Maritime trade walking route
Who knows Amsterdam better than the people whose job it is (in normal times) to give daily tours? Explore the city using these themed walking maps with fascinating commentary from a professional guide. On this walking route by Tours that Matter, get acquainted with the city’s maritime trade history and find out more about the sustainable cocoa business in Amsterdam today.
Amsterdam’s industry has been shaped by trade, from the Vereenigde Oostindische Compagnie or VOC (Dutch East India Company) in the 17th century to the establishment of a fair cocoa industry today. For city dwellers, chocolate lovers and anyone who believes that things should be done differently, this tour will change the way you eat, shop and see the world.
Start at Prins Hendrikkade 600.
1. National Maritime Museum and VOC Ship
From the starting point, you will have a good view of Het Scheepvaartmuseum (The National Maritime Museum) and the replica of the VOC Ship Amsterdam. (Until the end of March 2021, the VOC Ship is being refurbished so you’ll see the Clipper Stad Amsterdam there instead
In the 17th century, Amsterdam was the largest port in the world. Ships passed through importing and exporting a range of goods and two-thirds of all vessels which sailed the world were built here. The city’s maritime industry is one of the country’s greatest success stories but it also one of the darkest passages in colonial history. The Dutch East India Company wanted to enforce a monopoly on spices and for a long time, trade was synonymous with war. Look closer at the VOC ship and you will see hatches, the shutters of which would have concealed cannons. For many decades, the people of the Banda Islands in Indonesia suffered fighting, famines, massacres and deportation at the hands of the Dutch attackers.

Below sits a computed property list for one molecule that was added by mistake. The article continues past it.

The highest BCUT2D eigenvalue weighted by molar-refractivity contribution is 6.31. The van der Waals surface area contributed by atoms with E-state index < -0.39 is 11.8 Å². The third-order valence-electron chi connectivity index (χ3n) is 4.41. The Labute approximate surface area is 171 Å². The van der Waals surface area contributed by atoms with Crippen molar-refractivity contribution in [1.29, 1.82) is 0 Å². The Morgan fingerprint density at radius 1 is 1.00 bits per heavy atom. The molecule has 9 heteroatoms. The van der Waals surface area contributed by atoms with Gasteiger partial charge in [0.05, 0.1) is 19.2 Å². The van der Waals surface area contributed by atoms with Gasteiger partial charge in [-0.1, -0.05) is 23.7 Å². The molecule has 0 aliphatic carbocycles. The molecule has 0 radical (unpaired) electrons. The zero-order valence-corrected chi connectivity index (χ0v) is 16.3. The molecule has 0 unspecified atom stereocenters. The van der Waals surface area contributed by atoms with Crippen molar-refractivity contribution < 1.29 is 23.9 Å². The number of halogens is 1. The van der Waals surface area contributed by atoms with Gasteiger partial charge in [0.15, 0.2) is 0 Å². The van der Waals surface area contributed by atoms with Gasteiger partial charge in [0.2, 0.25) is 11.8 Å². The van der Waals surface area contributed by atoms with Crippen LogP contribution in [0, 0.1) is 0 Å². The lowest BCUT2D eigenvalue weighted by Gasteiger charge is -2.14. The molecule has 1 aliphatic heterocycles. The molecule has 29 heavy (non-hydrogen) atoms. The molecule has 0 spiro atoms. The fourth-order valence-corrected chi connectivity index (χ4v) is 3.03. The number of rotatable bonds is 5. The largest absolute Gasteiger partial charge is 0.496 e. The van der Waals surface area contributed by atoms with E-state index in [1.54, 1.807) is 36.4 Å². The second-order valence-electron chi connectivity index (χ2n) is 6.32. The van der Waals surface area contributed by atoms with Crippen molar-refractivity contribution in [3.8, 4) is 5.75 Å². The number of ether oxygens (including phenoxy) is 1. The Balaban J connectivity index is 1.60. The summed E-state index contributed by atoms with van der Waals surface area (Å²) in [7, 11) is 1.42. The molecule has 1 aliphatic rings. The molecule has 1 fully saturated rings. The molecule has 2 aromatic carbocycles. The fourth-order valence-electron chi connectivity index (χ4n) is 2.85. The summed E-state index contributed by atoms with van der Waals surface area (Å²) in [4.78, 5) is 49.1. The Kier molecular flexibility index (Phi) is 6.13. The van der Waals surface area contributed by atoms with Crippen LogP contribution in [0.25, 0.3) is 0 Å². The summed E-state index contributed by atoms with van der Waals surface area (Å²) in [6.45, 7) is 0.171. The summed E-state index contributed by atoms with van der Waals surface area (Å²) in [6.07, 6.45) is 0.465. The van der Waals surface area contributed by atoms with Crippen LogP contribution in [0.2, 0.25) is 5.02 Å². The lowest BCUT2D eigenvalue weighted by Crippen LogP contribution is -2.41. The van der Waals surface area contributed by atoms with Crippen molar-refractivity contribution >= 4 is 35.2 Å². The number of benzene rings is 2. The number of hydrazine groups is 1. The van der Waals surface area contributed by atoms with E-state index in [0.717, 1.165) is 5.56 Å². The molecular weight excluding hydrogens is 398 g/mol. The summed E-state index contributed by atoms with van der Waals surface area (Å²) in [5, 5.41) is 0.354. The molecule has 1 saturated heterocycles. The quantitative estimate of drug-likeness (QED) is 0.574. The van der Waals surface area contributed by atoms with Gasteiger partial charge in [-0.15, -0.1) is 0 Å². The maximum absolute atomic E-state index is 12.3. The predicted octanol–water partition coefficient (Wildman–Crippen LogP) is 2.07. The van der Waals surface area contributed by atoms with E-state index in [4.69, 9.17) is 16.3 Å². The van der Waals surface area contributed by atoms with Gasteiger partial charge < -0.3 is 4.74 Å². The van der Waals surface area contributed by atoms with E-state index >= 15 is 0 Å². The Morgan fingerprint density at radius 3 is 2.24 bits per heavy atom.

Behind the ship, the grand building that is now the National Maritime Museum was originally the arsenal for the Admiralty of Amsterdam. It housed an enormous supply of ammunition and equipment for the construction of warships including all kinds of sails, bullets, anchors, cannons and rifles. The Admiralty's main client was the Dutch East India Company. Built in 1656, in only nine months, the speed of construction shows how much money was poured into the spice trade at the time.
Incidentally, the real VOC Ship was never able to complete the months-long journey to Indonesia. It was shipwrecked off the coast of England where the wreckage can still be seen to this day.
Cross the Prins Hendrikkade, turn left over the bridge and then turn right until you reach the end of Kadijksplein. You are now in front of the gate to the Entrepotdok.
2. Koffiehuis van de Volksbond (People’s Union Coffee House)